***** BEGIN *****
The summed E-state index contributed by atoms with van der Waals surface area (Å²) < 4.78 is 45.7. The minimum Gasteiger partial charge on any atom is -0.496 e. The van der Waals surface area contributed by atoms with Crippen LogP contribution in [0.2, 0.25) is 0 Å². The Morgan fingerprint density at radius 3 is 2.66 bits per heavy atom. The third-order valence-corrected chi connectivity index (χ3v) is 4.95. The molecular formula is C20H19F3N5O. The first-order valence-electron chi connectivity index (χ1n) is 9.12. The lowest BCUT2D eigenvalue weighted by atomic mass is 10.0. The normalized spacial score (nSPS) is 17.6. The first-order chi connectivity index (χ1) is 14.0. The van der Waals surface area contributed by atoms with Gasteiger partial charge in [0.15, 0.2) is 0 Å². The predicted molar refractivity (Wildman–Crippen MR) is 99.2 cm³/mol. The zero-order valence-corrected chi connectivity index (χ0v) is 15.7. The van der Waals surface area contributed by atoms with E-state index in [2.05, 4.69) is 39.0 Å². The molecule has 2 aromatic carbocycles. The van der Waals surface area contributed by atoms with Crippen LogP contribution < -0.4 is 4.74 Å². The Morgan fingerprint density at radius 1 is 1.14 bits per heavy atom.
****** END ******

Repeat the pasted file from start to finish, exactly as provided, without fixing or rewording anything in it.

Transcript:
The summed E-state index contributed by atoms with van der Waals surface area (Å²) < 4.78 is 45.7. The minimum Gasteiger partial charge on any atom is -0.496 e. The van der Waals surface area contributed by atoms with Crippen LogP contribution in [0.2, 0.25) is 0 Å². The Morgan fingerprint density at radius 3 is 2.66 bits per heavy atom. The third-order valence-corrected chi connectivity index (χ3v) is 4.95. The molecular formula is C20H19F3N5O. The first-order valence-electron chi connectivity index (χ1n) is 9.12. The lowest BCUT2D eigenvalue weighted by atomic mass is 10.0. The normalized spacial score (nSPS) is 17.6. The first-order chi connectivity index (χ1) is 14.0. The van der Waals surface area contributed by atoms with Gasteiger partial charge in [0.15, 0.2) is 0 Å². The predicted molar refractivity (Wildman–Crippen MR) is 99.2 cm³/mol. The zero-order valence-corrected chi connectivity index (χ0v) is 15.7. The van der Waals surface area contributed by atoms with E-state index in [2.05, 4.69) is 39.0 Å². The molecule has 2 aromatic carbocycles. The van der Waals surface area contributed by atoms with Crippen LogP contribution < -0.4 is 4.74 Å². The Morgan fingerprint density at radius 1 is 1.14 bits per heavy atom.